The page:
UEFA lifts two-year European ban on Manchester City
Coming as a huge relief for team Manchester City and its fans worldwide, the Court of Arbitration for Sport (CAS) lifted the club's two-year ban from European club competitions on Monday, July 13th.
The CAS had further found Man City guilty of not cooperating with the CFCB (UEFA Club Financial Control Body) investigations.
But in the absence of any conclusive evidence being presented, the ban had to be lifted. The club will still have to pay a fine, which has been reduced from €30 million (£25m/$33m) to €10m (£9m/$11m).
The Court of Arbitration for Sport (Tribunal Arbitral Du Sport) established in 1984 formed to settle disputes related to sports through arbitration is headquartered in Lausanne, Switzerland.
To understand the enormity of the latest CAS verdict on Man City, it is essential to gauge the potential repercussions if Man City's two-year ban would have been upheld.
This coupled with the lack of allure of Europe's premier football competition, the club's activities in the transfer market could have been seriously curtailed.
There were reports circulating that several top stars of the club like Kevin De Bruyne and Raheem Sterling were under the radar of clubs like Real Madrid, Barcelona and Juventus, ready to pounce if the situation for the English club would have turned worse.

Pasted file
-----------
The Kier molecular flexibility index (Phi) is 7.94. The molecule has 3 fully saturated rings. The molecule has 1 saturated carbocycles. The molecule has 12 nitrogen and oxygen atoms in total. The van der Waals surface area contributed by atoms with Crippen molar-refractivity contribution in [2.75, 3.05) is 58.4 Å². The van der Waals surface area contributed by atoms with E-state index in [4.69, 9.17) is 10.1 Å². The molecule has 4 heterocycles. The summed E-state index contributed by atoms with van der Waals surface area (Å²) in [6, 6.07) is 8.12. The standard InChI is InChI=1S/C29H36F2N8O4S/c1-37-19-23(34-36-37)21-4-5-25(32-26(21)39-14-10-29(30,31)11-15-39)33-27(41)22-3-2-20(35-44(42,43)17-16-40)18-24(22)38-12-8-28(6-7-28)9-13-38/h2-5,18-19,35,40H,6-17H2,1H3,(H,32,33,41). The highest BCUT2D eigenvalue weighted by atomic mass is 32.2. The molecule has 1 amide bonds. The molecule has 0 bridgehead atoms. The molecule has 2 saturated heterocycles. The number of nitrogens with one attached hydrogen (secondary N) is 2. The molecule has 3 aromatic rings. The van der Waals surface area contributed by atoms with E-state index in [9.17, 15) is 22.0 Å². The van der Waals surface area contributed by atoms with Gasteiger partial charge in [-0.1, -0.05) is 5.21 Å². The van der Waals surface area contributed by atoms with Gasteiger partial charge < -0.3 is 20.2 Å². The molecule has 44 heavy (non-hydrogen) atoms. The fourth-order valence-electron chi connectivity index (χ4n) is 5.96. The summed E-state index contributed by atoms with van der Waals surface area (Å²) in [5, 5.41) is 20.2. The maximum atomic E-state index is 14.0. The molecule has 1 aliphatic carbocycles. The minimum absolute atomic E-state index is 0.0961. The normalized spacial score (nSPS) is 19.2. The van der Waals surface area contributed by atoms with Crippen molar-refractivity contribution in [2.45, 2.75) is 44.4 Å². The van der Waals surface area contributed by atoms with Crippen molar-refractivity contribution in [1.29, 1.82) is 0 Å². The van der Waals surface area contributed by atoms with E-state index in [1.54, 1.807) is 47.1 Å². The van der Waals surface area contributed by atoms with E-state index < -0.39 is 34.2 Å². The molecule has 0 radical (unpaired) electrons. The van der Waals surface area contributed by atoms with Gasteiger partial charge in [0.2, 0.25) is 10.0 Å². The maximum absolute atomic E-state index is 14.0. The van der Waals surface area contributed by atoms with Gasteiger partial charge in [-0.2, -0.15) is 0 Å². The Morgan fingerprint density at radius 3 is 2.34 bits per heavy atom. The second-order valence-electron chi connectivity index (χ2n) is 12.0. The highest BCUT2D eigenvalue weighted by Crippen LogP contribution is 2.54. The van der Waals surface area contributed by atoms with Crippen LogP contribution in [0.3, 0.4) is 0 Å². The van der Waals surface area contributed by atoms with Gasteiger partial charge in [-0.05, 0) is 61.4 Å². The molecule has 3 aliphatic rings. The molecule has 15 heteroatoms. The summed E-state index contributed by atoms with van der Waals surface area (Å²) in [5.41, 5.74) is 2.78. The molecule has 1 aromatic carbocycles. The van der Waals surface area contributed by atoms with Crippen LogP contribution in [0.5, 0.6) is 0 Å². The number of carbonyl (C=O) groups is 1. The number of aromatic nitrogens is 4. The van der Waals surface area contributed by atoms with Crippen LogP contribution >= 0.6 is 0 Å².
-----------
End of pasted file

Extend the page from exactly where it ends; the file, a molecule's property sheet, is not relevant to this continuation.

Analysts predicted the lack of UCL football could have stymied Man City's development by almost 2 to 4 years.
UEFA's investigation into the matter was prompted by the publication of a number of allegations by German magazine Der Spiegel, which drew on documents said to have been obtained by whistleblowers Football Leaks in 2018.
Animosity had been brewing between City and European football's governing body for almost a decade now and the latest clash has further strained the relationship.
Fans of City had made it a habit to boo whenever the UEFA's anthem was being played ahead of Champions League games – something that has intensified since 2014, when the club first fell foul of Financial Fair Play.
If the ban would have been in place, the team finishing fifth in the Premier League would have qualified for next season's Champions League (the Top 4 teams usually qualify for the UCL as a rule).
For a moment, it seemed that a struggling Leicester City and strong aspirants Manchester United and 6th and 7th placed Wolves and Sheffield United were all in with a chance for UCL qualification.
Manchester City themselves look certain to end their Premier League season on the 2nd spot and book their 9th consecutive entry into the Champions League.
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